As part of a Pride month series profiling LGBTQ+ colleagues across the world, Alex Ross, an associate based in Sydney, shares his experiences of being gay in a liberal part of the world and what Pride month means to him.

Making people feel comfortable being themselves in the workplace isn’t rocket science – if you’re able to leave your preconceptions at the door and approach each situation as a human being, with objectivity and empathy, things like race, religion, sexuality and gender identity just fall away and you can see people for who they really are.

Alex Ross, associate, Australia

Born in Auckland, New Zealand, Alex always knew he was gay. Despite having grown up in a liberal country and being surrounded by supportive family and friends, Alex described feeling “the need to fit in” at high school and to “not stick out or rock the boat” – as a result, he never fully opened up to family or friends about his sexuality until he went to university.

“When I moved away from home to go to college, I met a whole new group of people, from all different walks of life, and I decided that I no longer wanted to pretend or shield some part of me away from them” says Alex, and it was at that point that he decided to first come out.

When describing his coming out story, Alex emphasises that that was the first time that he came out: “Any member of the LGBTQ+ community will tell you that coming out is not a one-time thing – it’s an ongoing process from the day on which you take that first step and it’s something which happens naturally in everyday life thereafter, for example to a new colleague, client or friend when I mention my plans with my boyfriend for the weekend.”

Diverse and welcoming city

In 2018 Alex moved to the gay-friendly city of Sydney to start work as a trainee at A&O and he feels lucky to be surrounded by a diverse and welcoming group of people: “LGBTQ+ inclusion is a very visible priority for the A&O Sydney office."

Alex explains that Pride in Sydney is typically celebrated in February, with the annual Mardi Gras festival (or “Gay Christmas” as Sydney-siders affectionately call it) attracting thousands of people from all different backgrounds. According to Alex, Mardi Gras is a time to celebrate the LGBTQ+ community, the progress that has been made towards LGBTQ+ inclusion and the pioneers who made that change happen. The festival is centred around a street parade on one of Sydney’s main thoroughfares and is attended by people of all ages, whether they identify as LGBTQ+ or are simply allies looking to get in on the party.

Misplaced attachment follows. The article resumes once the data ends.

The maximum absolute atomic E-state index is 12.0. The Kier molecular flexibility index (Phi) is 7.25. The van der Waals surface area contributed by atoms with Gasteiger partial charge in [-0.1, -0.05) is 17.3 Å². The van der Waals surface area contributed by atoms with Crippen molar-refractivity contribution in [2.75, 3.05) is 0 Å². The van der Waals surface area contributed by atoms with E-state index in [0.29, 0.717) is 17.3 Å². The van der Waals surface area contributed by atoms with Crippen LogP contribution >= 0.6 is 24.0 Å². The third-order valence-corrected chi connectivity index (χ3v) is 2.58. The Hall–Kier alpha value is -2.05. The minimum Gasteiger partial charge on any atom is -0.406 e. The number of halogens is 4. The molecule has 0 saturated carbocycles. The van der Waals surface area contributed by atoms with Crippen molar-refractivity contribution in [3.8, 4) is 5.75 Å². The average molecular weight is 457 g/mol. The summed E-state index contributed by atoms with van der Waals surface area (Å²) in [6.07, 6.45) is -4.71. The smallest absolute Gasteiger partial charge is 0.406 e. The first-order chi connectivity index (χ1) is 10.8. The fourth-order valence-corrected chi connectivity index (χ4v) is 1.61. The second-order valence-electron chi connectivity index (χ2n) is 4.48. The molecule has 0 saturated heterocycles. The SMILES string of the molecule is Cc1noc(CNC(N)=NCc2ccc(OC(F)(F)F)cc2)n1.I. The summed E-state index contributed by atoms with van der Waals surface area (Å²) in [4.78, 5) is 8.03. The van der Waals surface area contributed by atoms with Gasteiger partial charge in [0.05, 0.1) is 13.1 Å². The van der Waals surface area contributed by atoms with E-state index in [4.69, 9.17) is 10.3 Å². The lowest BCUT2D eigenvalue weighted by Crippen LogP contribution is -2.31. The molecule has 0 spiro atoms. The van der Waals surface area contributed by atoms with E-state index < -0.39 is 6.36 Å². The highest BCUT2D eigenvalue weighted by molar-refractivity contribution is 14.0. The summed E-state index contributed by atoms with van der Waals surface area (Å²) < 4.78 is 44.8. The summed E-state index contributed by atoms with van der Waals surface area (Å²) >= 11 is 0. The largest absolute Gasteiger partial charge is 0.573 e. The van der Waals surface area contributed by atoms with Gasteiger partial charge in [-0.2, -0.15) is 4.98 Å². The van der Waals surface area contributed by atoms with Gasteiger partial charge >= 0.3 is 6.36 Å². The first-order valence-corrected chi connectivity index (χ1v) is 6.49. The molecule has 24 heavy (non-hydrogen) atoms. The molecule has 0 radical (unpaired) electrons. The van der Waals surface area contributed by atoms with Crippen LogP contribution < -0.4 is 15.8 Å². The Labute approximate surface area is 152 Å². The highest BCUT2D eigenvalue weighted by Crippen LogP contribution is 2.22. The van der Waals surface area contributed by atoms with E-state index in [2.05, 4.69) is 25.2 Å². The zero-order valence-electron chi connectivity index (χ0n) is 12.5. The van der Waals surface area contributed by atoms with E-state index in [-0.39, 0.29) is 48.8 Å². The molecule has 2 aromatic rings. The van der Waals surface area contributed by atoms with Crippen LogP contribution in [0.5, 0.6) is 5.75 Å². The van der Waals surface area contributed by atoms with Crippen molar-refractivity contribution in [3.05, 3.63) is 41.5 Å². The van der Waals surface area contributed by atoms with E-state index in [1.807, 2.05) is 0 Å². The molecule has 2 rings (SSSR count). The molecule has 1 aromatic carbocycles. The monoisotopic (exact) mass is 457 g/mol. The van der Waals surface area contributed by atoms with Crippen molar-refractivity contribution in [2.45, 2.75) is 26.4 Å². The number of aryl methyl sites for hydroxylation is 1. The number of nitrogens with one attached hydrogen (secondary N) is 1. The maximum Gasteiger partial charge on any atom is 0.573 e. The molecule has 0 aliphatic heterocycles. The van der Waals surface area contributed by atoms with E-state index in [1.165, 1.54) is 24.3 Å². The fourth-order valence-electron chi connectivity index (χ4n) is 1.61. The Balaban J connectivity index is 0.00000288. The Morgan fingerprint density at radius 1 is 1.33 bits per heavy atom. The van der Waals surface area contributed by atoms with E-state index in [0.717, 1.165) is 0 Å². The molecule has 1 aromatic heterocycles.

Due to Covid-19 restrictions, the parade was unable to go ahead in its ordinary format this year and was replaced by a smaller event in one of Sydney’s sports stadiums, a move which Alex says “felt like it took the community out of the event, which was a little disappointing”. However, the silver lining to February’s more muted celebrations is that Sydney is now embracing pride in June, a month when Australians typically put on their winter woollies and stay at home as the nights get longer.

This year, Alex and his friends are celebrating Pride by attending a queer live music show and a “gay icon” themed dress up party (think Freddy Mercury, Cher and the cowboys from Brokeback Mountain!).

Positive interactions in the workplace

On the topic of being open about his sexuality at work, Alex told us that he feels fortunate to live in a liberal and generally accepting part of the world and, in particular, to work with similarly-minded people: “I’ve been very lucky in that the people I work with have never made me feel the need to hide who I am. But I recognise that that is not the case for many other members of the LGBTQ+ community in other parts of the world.”

When asked what advice Alex would give to a colleague who wants to be open about their sexuality or gender identity at work, Alex said that he would rather give advice to the other 95% of people in the office:

 

No one is going to be open about their sexuality or gender identity in a hostile, unfriendly or simply disinterested environment – it’s not up to our LGBTQ+ colleagues to come out, it’s up to us to make a safe space for them to feel comfortable doing so.

Alex Ross, associate, Australia

"Whether that’s by having LGBTQ+ role models in senior positions within A&O or by including your pronouns on your email signature, every small effort will be noticed and every positive interaction will help.

For example, people often assume that their colleagues are heterosexual. Simply asking ‘Do you have a partner?’ diverts an awkward situation where the person feels under the spotlight and makes it clear that you are an ally.

Making people feel comfortable being themselves in the workplace isn’t rocket science – if you’re able to leave your preconceptions at the door and approach each situation as a human being, with objectivity and empathy, things like race, religion, sexuality and gender identity just fall away and you can see people for who they really are.”

Alex is acutely aware that his experience of coming out, and his ability to feel comfortable with being open about his sexuality at work, could have been very different had he been living in another part of the world. From Alex’s perspective, Pride month is more for people who are still not comfortable being open about their sexuality or gender identity than it is for those who are already out – and he hopes that the show of support for the LGBTQ+ community this June will help those people realise that they are loved and accepted by the wider community.

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